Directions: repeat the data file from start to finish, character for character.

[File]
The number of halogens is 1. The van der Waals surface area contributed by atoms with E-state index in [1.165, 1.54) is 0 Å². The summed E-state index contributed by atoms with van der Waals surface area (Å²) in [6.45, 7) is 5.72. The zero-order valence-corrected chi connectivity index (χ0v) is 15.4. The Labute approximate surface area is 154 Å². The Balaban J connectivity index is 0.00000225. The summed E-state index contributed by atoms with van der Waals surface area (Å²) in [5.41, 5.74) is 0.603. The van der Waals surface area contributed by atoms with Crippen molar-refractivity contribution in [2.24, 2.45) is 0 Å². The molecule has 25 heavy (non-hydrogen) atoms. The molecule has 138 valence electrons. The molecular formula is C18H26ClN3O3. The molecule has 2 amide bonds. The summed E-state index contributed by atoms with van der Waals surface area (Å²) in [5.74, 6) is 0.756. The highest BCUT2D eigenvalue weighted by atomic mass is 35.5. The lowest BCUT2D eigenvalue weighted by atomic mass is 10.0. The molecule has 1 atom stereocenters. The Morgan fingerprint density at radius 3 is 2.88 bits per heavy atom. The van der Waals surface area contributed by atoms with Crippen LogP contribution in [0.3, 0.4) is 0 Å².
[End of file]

The number of halogens is 1. The van der Waals surface area contributed by atoms with E-state index in [1.165, 1.54) is 0 Å². The summed E-state index contributed by atoms with van der Waals surface area (Å²) in [6.45, 7) is 5.72. The zero-order valence-corrected chi connectivity index (χ0v) is 15.4. The Labute approximate surface area is 154 Å². The Balaban J connectivity index is 0.00000225. The summed E-state index contributed by atoms with van der Waals surface area (Å²) in [5.41, 5.74) is 0.603. The van der Waals surface area contributed by atoms with Crippen molar-refractivity contribution in [2.24, 2.45) is 0 Å². The molecule has 25 heavy (non-hydrogen) atoms. The molecule has 138 valence electrons. The molecular formula is C18H26ClN3O3. The molecule has 2 amide bonds. The summed E-state index contributed by atoms with van der Waals surface area (Å²) in [5.74, 6) is 0.756. The highest BCUT2D eigenvalue weighted by atomic mass is 35.5. The lowest BCUT2D eigenvalue weighted by atomic mass is 10.0. The molecule has 1 atom stereocenters. The Morgan fingerprint density at radius 3 is 2.88 bits per heavy atom. The van der Waals surface area contributed by atoms with Crippen LogP contribution in [0.3, 0.4) is 0 Å².